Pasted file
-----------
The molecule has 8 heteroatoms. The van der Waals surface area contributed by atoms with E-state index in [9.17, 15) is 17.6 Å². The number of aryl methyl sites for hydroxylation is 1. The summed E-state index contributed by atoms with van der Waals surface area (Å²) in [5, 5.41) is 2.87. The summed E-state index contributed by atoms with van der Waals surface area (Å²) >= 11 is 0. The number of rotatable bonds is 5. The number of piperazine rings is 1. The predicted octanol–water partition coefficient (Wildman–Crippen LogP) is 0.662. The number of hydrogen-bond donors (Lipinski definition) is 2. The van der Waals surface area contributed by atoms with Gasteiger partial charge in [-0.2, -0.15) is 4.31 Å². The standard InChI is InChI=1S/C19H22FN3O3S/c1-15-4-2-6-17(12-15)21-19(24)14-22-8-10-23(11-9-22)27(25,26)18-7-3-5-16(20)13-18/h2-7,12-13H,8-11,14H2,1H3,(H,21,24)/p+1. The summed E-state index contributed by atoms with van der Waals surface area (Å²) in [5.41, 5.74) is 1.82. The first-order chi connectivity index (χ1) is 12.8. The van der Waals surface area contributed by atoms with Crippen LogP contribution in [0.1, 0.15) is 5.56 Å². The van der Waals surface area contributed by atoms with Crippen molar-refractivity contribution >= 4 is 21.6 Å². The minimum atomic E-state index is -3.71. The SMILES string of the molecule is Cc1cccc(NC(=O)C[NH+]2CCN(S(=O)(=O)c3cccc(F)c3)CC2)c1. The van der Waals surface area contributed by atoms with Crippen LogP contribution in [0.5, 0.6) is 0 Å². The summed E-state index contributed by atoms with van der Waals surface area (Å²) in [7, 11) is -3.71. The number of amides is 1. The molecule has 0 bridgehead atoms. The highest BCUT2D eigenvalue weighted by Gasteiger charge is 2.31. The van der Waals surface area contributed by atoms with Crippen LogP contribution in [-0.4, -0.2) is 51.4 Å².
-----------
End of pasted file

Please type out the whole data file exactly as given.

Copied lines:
The molecule has 8 heteroatoms. The van der Waals surface area contributed by atoms with E-state index in [9.17, 15) is 17.6 Å². The number of aryl methyl sites for hydroxylation is 1. The summed E-state index contributed by atoms with van der Waals surface area (Å²) in [5, 5.41) is 2.87. The summed E-state index contributed by atoms with van der Waals surface area (Å²) >= 11 is 0. The number of rotatable bonds is 5. The number of piperazine rings is 1. The predicted octanol–water partition coefficient (Wildman–Crippen LogP) is 0.662. The number of hydrogen-bond donors (Lipinski definition) is 2. The van der Waals surface area contributed by atoms with Gasteiger partial charge in [-0.2, -0.15) is 4.31 Å². The standard InChI is InChI=1S/C19H22FN3O3S/c1-15-4-2-6-17(12-15)21-19(24)14-22-8-10-23(11-9-22)27(25,26)18-7-3-5-16(20)13-18/h2-7,12-13H,8-11,14H2,1H3,(H,21,24)/p+1. The summed E-state index contributed by atoms with van der Waals surface area (Å²) in [5.41, 5.74) is 1.82. The first-order chi connectivity index (χ1) is 12.8. The van der Waals surface area contributed by atoms with Crippen LogP contribution in [0.1, 0.15) is 5.56 Å². The van der Waals surface area contributed by atoms with Crippen molar-refractivity contribution >= 4 is 21.6 Å². The minimum atomic E-state index is -3.71. The SMILES string of the molecule is Cc1cccc(NC(=O)C[NH+]2CCN(S(=O)(=O)c3cccc(F)c3)CC2)c1. The van der Waals surface area contributed by atoms with Crippen LogP contribution in [0.5, 0.6) is 0 Å². The summed E-state index contributed by atoms with van der Waals surface area (Å²) in [7, 11) is -3.71. The number of amides is 1. The molecule has 0 bridgehead atoms. The highest BCUT2D eigenvalue weighted by Gasteiger charge is 2.31. The van der Waals surface area contributed by atoms with Crippen LogP contribution in [-0.4, -0.2) is 51.4 Å².